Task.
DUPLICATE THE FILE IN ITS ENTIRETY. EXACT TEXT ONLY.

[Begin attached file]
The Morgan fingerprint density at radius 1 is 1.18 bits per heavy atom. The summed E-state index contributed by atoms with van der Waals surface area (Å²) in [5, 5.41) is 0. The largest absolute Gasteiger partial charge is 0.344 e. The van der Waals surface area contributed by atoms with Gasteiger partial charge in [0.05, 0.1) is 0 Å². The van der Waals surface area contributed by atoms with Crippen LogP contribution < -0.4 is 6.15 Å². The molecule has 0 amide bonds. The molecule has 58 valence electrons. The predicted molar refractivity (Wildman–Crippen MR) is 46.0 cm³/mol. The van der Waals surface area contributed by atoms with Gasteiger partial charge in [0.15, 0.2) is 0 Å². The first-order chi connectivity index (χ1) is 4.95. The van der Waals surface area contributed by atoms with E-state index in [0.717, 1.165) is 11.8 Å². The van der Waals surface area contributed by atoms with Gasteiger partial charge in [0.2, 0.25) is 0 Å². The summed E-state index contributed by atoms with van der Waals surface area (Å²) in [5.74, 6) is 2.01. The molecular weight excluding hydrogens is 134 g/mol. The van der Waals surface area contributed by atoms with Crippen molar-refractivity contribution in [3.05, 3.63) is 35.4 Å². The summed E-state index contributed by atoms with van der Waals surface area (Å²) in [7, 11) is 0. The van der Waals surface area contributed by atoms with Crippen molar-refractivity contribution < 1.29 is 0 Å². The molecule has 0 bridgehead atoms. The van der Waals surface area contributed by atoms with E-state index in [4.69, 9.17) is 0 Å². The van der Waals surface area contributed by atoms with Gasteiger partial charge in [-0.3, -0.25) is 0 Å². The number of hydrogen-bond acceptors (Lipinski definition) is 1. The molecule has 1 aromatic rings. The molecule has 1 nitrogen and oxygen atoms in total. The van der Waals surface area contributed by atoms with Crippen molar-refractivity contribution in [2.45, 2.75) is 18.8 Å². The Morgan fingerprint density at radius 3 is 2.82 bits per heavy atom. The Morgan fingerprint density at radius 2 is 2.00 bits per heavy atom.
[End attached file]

The Morgan fingerprint density at radius 1 is 1.18 bits per heavy atom. The summed E-state index contributed by atoms with van der Waals surface area (Å²) in [5, 5.41) is 0. The largest absolute Gasteiger partial charge is 0.344 e. The van der Waals surface area contributed by atoms with Gasteiger partial charge in [0.05, 0.1) is 0 Å². The van der Waals surface area contributed by atoms with Crippen LogP contribution < -0.4 is 6.15 Å². The molecule has 0 amide bonds. The molecule has 58 valence electrons. The predicted molar refractivity (Wildman–Crippen MR) is 46.0 cm³/mol. The van der Waals surface area contributed by atoms with Gasteiger partial charge in [0.15, 0.2) is 0 Å². The first-order chi connectivity index (χ1) is 4.95. The van der Waals surface area contributed by atoms with E-state index in [0.717, 1.165) is 11.8 Å². The van der Waals surface area contributed by atoms with Gasteiger partial charge in [0.2, 0.25) is 0 Å². The summed E-state index contributed by atoms with van der Waals surface area (Å²) in [5.74, 6) is 2.01. The molecular weight excluding hydrogens is 134 g/mol. The van der Waals surface area contributed by atoms with Crippen molar-refractivity contribution in [3.05, 3.63) is 35.4 Å². The summed E-state index contributed by atoms with van der Waals surface area (Å²) in [7, 11) is 0. The van der Waals surface area contributed by atoms with Crippen molar-refractivity contribution < 1.29 is 0 Å². The molecule has 0 bridgehead atoms. The van der Waals surface area contributed by atoms with E-state index in [4.69, 9.17) is 0 Å². The van der Waals surface area contributed by atoms with Gasteiger partial charge in [-0.3, -0.25) is 0 Å². The number of hydrogen-bond acceptors (Lipinski definition) is 1. The molecule has 1 aromatic rings. The molecule has 1 nitrogen and oxygen atoms in total. The van der Waals surface area contributed by atoms with Crippen molar-refractivity contribution in [2.45, 2.75) is 18.8 Å². The Morgan fingerprint density at radius 3 is 2.82 bits per heavy atom. The Morgan fingerprint density at radius 2 is 2.00 bits per heavy atom.